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Op-Ed: What Real Stimulus Looks Like

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Twelve ways we can be part of the solution.

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Editor's Note: James Quinn is a senior director of strategic planning for a major university. James has held high-level financial positions with a retailer, homebuilder and a university in his 22-year career. He can be found online at TheBurningPlatform.com.

The $787 billion, 1,074 page stimulus bill has been passed. President Obama has signed it. The market immediately dropped 500 points - and the bill will stimulate nothing but the national debt.

Ray Dalio, of Bridgewater Associates, recently argued that American consumers, companies and government must accept the pain of debt restructuring to get our economy back to normal:

"It isn't complicated. It is the same as all bankruptcies, but when it happens pervasively to a country, and the country has a lot of foreign debt denominated in its own currency, it is preferable to print money and devalue. The biggest issue is that if you look at the borrowers, you don't want to lend to them... The Federal Reserve is going to have to print money. The deficits will be greater than the savings. So you will see the Federal Reserve buy long-term Treasury bonds, as it did in the Great Depression. We are in a position where that will eventually create a problem for currencies and drive assets to gold."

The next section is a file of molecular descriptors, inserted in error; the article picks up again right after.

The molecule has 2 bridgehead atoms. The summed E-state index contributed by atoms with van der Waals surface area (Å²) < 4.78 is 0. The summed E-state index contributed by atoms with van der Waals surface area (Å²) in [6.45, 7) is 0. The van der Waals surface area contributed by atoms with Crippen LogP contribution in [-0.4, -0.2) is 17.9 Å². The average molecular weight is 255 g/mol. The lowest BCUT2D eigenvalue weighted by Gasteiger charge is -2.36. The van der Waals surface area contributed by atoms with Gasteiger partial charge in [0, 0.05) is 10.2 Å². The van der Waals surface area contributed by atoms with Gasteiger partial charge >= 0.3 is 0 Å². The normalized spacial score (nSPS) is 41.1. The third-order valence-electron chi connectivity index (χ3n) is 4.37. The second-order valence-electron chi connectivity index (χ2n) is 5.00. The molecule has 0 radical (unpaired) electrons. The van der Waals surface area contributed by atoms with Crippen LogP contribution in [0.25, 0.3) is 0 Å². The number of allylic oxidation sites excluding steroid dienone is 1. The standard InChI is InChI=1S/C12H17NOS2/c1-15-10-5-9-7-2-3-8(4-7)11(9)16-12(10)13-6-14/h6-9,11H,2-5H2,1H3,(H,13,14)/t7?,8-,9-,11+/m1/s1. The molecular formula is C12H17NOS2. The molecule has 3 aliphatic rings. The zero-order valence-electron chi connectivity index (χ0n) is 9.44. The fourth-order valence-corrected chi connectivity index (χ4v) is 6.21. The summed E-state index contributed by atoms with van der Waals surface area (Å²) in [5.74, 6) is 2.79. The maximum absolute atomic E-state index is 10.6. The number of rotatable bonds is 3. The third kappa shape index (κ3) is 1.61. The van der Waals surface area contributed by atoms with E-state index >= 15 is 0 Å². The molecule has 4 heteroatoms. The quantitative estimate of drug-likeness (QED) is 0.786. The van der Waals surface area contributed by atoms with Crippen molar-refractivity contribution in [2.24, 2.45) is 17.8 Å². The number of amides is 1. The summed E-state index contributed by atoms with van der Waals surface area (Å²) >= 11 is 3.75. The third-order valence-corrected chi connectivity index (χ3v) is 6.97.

The debt service as a percentage of disposable income is currently above Great Depression levels. These levels are unsustainable. Consumers normally have a limited number of choices. They can declare bankruptcy to wipe out the debt or reduce spending dramatically while paying down their debt. This is what's required to purge our capitalist system of its excesses.

Instead, our government is coming to the rescue with your tax dollars. You've already given $7 billion to Capital One (COF) and American Express (AXP), along with $9 billion to GM (GM) and Chrysler.

The stimulus plan will similarly disappoint. If we don't let people and companies fail, we merely encourage the same behavior that caused the problems in the first place.

Pastor Adrian Rogers recently explained how many Americans feel today: "What one person receives without working for, another person must work for without receiving. The government cannot give to anybody anything that the government does not first take from somebody else. ...You cannot multiply wealth by dividing it."

And it looks like we are going to find out if Dick Cheney was right when he said that deficits don't matter: The annual deficit for 2009 is now estimated at between $2 trillion and $3 trillion.

These figures seem incomprehensible to the average person; some perspective is in order. If we use $2.5 trillion as the estimated deficit, that means we're adding to it to the tune of $6.85 billion per day, $285 million per hour, $4.8 million per minute.

We're currently paying only 3.4% on our 30-year Treasuries, and there's always enough demand. The dollar continues to be steady versus the euro. Government debt as a percentage of GDP was 122% during World War II, versus only 78% today.
No positions in stocks mentioned.

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